In the year of our Lord, seventeen sixty-eight.
WM. TODD HELMUTH-The Story of a City


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Nec sibi sed toti genitum se credere mundo.

He believed that he was born, not for himself, but for the whole world. LUCANPharsalia. II. 383. 22

To pity distress is but human; to relieve it is Godlike. HORACE MANN—Lectures on Education. Lec

ture VI. 23

Take heed that ye do not your alms before men, to be seen of them.

Matthew. VI. 1.

Scatter plenty o'er a smiling land.

GRAY-Elegy in a Country Churchyard. St. 16.



When thou doest alms, let not thy left hand know what thy right hand doeth.

Matthew. VI. 3.



Steal the hog, and give the feet for alms.

HERBERT Jacula Prudentum.

11 By Jove the stranger and the poor are sent, And what to those we give, to Jove is lent. HOMER-Odyssey. Bk. VI. L. 247. POPE's trans.

It never was our guise To slight the poor, or aught humane despise. HOMER-Odyssey. Bk. XIV. L. 65. POPE's

trans. 13 In every sorrowing soul I pour'd delight, And poverty stood smiling in my sight. HOMER-Odyssey. Bk. XVII. L. 505. POPE's

trans. 14 Alas! for the rarity Of Christian charity Under the sun. Ob! it was pitiful!

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For his bounty There was no winter in't; an autumn 'twas That grew the more by reaping: his delights Were dolphin-like.

Antony and Cleopatra. Act V. Sc. 2. L. 87. For this relief, much thanks: 'tis bitter cold, And I am sick at heart.

Hamlet. Act I. Sc. 1. L. 8.


O vitæ philosophia dux! O virtutis indagatrix, expultrixque vitiorum! Quid non modo nos, sed omnino vita hominum sine et esse potuisset? Tu urbes peperisti; tu dissipatos homines in societatum vitæ convocasti.

O philosophy, life's guide! O searcher-out of virtue and expeller of vices! What could we and every age of men have been without thee? Thou hast produced cities; thou hast called men scattered about into the social enjoyment of life. CICERO—Tusc. Quæst. Bk. V. 2. 5.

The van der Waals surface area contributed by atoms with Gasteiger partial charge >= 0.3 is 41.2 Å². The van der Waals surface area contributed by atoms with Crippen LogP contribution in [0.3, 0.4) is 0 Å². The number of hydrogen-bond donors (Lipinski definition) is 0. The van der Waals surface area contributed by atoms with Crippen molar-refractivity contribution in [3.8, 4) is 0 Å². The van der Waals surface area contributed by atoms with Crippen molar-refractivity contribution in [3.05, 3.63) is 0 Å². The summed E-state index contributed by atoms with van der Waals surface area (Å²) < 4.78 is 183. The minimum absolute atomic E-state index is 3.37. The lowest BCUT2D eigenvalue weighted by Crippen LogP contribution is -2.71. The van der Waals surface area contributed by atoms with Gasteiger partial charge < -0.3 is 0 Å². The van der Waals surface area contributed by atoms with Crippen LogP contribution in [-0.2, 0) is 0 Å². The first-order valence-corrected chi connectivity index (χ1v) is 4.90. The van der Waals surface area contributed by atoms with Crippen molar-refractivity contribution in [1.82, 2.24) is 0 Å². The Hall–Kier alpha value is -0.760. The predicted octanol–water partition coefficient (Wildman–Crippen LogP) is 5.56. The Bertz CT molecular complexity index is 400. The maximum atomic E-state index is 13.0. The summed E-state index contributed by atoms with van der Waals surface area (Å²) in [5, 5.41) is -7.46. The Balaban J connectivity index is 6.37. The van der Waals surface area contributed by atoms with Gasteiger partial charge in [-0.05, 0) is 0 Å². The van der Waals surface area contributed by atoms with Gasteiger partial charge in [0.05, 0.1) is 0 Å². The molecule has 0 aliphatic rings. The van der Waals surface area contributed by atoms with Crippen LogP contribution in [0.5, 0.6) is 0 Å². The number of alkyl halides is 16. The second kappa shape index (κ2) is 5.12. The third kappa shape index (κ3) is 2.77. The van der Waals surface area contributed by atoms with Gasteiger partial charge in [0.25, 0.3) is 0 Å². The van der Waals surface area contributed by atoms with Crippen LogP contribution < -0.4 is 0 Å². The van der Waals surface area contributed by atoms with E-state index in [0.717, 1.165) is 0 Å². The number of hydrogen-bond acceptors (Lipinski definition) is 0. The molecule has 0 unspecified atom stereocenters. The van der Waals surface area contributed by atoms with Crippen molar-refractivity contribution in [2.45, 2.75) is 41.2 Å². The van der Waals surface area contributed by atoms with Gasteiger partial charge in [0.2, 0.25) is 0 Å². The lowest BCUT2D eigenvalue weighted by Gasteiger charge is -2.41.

A tear for pity and a hand Open as day for melting charity.

Henry IV. Pt. II. Act IV. Sc. 4. L. 31.

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The bosom-weight, your stubborn gift, That no philosophy can lift.


As sunbeams stream through liberal space
And nothing jostle or displace,
So waved the pine-tree through my thought
And fanned the dreams it never brought.

EMERSON—Woodnotes. II.


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Like two cathedral towers these stately pines
Uplift their fretted summits tipped with cones;
The arch beneath them is not built with stores,
Not Art but Nature traced these lovely lines,
And carved this graceful arabascue of vines;
No organ but the wind here sighs and inoans,
No sepulchre conceals a martyr's bones,
No marble bishop on his tomb reclires.
Enter the pavement, carpeted with leaves,
Gives back a softened echo to thy tread!
Listen! the choir is singing; all the birds,
In leafy galleries beneath the eaves,
Are singing! listen, ere the sound be fled,
And learn there may be worship without words.

LONGFELLOW-Sonnets. My Cathedral.


PIGEON Wood-pigeons cooed there, stock-doves nestled

there; My trees were full of songs and flowers and fruit, Their branches spread a city to the air. CHRISTINA G. ROSSETTI-From House to Home.

St. 7.

Under the yaller pines I house,

When sunshine makes 'em all sweet-scented, An' hear among their furry boughs

The baskin' west-wind purr contented. LOWELL-The Biglow Papers. Second Series.

No. 10.


The pine is the mother of legends.

LOWELLThe Growth of a Legend.



With his mouth full of news

he will put on us, as pigeons feed their

young. As You Like It. Act I. Sc. 2. L. 98.

To arched walks of twilight groves, And shadows brown that Sylvan loves, Of pine.

MILTONIl Penseroso. L. 133.



Thou pigeon-egg of discretion.

Love's Labour's Lost. Act V. Sc. 1. L. 75.

Here also grew the rougher rinded pine, The great Argoan ship's brave ornament.

SPENSER—Virgil's Gnat. L. 209.

This fellow pecks up wit as pigeons pease.

Love's Labour's Lost. Act V. Sc. 2. L. 315.



Ancient Pines, Ye bear no record of the years of man. Spring is your sole historian.

BAYARD TAYLORThe Pine Forest of Monterey.

'Tis a bird I love, with its brooding note,
And the trembling throb in its mottled throat;
There's a human look in its swelling breast,
And the gentle curve of its lowly crest;
And I often stop with the fear I feel
He runs so close to the rapid wheel.

WILLISThe Belfry Pigeon.